Although there is soy sauce on the side, the best condiment for this is hot red, fermented bean paste. If you have never had raw fish dipped in this paste, you are in for a real treat. Also on the side will be raw vegetables and other condiments. Rice isn't served unless asked for. Alcohol is a must. This is not a meal to be enjoyed alone. It is an experience, with friends or clients, involving lots of beer and soju.

If you go to any seaside town in Korea (and there's a lot of them since its a peninsula), you will see raw seafood being eaten in all manner--live urchins sitting in plastic buckets, caught earlier that morning by the fisherman, until some old grandmother/proprietor picks the ones that you want and slices them open right in front of you. It's an awesome experience. And it's really cheap. Abalone, all types of seafish, shellfish, all swimming in these big plastic buckets kind of haphazardly crowding every available spot. Sometimes it's just barely a plastic canopy, with plastic chairs and tables. They promise two things, though: fresh fish and plenty of alcohol.

Mar 07, 2007
awl in General Topics

What makes LA a foodie city? Tell Me

you will definitely feel that place

Feb 26, 2007
awl in Los Angeles Area

What makes LA a foodie city? Tell Me

i don't know what a "foodie" city is, or what a foodie is exactly. Kind of a silly label if you ask me. And I'm not sure about the SGV thing; the best Chinese I've had was in Oakland. But i'm not chinese so I'll defer that issue. One thing I do know, being Korean, is that LA is the best in the world (outside of Korea) in Korean cuisine. I've lived in the Bay Area (horrible Korean food there), LA, NYC (you call this korean? how can you eat galbi in the same place that serves jjigae; that's like Denny's, where they serve both spaghetti and ribs) and Seoul (the mecca). I've had Korean food in China and elsewhere, too.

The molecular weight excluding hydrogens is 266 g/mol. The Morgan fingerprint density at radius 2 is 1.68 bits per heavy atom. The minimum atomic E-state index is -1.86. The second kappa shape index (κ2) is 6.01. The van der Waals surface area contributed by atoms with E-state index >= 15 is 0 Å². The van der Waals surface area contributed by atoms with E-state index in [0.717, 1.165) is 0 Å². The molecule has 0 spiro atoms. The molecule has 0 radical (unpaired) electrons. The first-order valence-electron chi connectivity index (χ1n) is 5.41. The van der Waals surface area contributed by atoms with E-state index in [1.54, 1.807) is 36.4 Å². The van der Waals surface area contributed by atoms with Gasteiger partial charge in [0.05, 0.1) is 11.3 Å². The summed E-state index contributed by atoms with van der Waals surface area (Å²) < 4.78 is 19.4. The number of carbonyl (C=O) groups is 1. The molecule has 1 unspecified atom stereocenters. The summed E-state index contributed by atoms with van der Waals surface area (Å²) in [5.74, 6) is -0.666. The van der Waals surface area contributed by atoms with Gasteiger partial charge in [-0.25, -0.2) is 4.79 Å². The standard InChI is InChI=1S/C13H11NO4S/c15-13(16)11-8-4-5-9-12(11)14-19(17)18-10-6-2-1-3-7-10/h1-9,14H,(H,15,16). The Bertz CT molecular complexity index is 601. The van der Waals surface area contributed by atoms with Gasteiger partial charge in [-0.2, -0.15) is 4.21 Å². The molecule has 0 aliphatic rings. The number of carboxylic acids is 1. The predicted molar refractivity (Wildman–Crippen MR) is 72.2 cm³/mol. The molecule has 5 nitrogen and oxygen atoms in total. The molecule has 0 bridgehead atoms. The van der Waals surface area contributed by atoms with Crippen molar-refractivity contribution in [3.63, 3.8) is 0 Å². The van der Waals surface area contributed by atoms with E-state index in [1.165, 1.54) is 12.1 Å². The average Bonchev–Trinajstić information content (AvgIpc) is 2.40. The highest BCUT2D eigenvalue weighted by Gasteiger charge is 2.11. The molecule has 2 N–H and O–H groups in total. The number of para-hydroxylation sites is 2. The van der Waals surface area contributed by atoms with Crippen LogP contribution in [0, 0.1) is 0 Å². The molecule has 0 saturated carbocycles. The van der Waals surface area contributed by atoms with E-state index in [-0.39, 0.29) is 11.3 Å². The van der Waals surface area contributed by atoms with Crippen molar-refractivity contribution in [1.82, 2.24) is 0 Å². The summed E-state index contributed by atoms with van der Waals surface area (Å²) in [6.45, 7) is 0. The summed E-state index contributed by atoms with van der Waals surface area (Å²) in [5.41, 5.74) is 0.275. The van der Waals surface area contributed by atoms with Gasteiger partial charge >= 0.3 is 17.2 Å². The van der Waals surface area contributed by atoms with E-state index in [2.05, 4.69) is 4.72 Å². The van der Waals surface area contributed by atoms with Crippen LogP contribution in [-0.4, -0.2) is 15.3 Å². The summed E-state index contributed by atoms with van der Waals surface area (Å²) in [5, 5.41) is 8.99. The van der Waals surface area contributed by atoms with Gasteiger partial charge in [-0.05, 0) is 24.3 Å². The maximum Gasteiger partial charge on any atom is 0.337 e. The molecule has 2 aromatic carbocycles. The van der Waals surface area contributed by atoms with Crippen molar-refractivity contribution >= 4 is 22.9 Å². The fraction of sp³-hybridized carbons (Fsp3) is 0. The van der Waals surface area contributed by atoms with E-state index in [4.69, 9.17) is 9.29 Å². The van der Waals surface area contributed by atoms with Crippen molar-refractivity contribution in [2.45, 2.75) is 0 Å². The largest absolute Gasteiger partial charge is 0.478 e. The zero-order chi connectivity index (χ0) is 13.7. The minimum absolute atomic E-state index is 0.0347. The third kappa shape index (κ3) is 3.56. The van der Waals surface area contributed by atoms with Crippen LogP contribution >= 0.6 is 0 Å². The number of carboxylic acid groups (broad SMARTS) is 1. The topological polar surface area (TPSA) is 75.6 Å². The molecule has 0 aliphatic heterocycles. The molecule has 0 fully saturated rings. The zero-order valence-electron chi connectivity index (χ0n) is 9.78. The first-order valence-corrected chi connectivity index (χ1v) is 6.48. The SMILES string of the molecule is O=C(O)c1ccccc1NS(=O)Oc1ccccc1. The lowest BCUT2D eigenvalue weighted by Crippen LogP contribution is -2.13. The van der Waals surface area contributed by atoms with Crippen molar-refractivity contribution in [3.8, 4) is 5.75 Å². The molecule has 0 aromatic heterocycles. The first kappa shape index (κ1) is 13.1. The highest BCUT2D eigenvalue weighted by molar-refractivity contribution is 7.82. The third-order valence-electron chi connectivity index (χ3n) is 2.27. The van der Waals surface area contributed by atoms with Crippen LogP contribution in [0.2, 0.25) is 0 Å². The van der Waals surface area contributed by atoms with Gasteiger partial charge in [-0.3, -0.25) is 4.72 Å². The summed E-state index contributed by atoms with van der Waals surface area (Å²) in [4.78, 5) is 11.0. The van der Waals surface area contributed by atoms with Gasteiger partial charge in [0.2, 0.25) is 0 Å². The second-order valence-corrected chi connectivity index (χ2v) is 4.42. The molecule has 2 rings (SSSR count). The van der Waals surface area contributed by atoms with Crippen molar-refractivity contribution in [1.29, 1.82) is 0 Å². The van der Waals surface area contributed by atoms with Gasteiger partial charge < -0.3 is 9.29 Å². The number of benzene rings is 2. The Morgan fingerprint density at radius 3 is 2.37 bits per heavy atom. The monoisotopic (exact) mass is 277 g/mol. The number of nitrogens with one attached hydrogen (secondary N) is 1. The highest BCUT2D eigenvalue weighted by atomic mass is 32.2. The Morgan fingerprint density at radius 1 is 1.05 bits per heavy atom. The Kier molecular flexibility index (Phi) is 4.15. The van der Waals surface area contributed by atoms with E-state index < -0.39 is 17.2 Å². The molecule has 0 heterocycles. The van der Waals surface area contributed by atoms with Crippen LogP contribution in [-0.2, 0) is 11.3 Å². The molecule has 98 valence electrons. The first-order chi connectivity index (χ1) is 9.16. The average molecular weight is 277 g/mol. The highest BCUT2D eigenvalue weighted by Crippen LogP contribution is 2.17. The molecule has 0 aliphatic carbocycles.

Outside of Korea, LA is the best city for Korean food, by any measure, on earth. There are 200,000 Koreans in LA county, and probably 100,000 more in surrounding OC, Ventura, etc. That's the single greatest concentration of Koreans outside of Seoul. (All 5 boroughts of NYC have a paltry 90,000, and together with the tri-state area at most 150,000).

This is not a lesson in demographics but only to explain how far LA's Korean cuisine is ahead of any other city on earth. Did you know that there is a large farm just outside of LA county that grows only Korean vegetables? I'm talking really weird mountain vegetables and roots that originally only grow in Korea and somehow end up on my mom's table. I believe it supplies the Korean supermarkets in LA. And that there is a restaurant at this farm? I think that would be unheard of anywhere else in the country.

LA Korean food is so good, when you go to Seoul, the restaurants there serve what's called, "LA style Galbi". I don't know if the beef is really from LA, but the way it is cut and prepared imitates the galbi made in LA. And i would argue that the vegetables in LA are so bountiful year-round, that some of the vegetable dishes in LA are better than those found in Seoul.

I am constantly amazed at how little of the surface non-Koreans in LA scratch in terms of Korean food options (even the members of this august board). That is not entirely their fault; tourism was always a small, insignificant industry in Korea, so Koreans have not felt the need to export their culture. Plus with 300,000 Koreans, restauranteurs don't need the business, frankly.

I am not an expert of LA Korean restaurants, as I rarely venture outside of the westside (plus I get home cooked meals when I visit my parents). But i will make one suggestion that I have only seen mentioned on this board once:

Hangari Kalgooksu
9916 Garden Grove Bl
Garden Grove, CA 92844

This is the best seafood broth I have ever tasted in the world. The second best was in the south of france in Villefranche-sur-mer, where I had an amazing bouillabaise at a family owned restaurant. But Hangari beats its French counterpart by a long shot. The flavoring and balance is much more subtle. It is a heavenly seafood broth, with fresh shrimp, clams, and other seafood, with handcut noodles. When you walk in it's like smelling the fresh ocean. you will not find this anywhere on earth except in Korea (probably in Seoul and some of the seaside towns) and LA. You will most likely be one of the few non-Koreans, so don't feel intimidated (I've seen some vietnamese and pilipino patrons there a few times).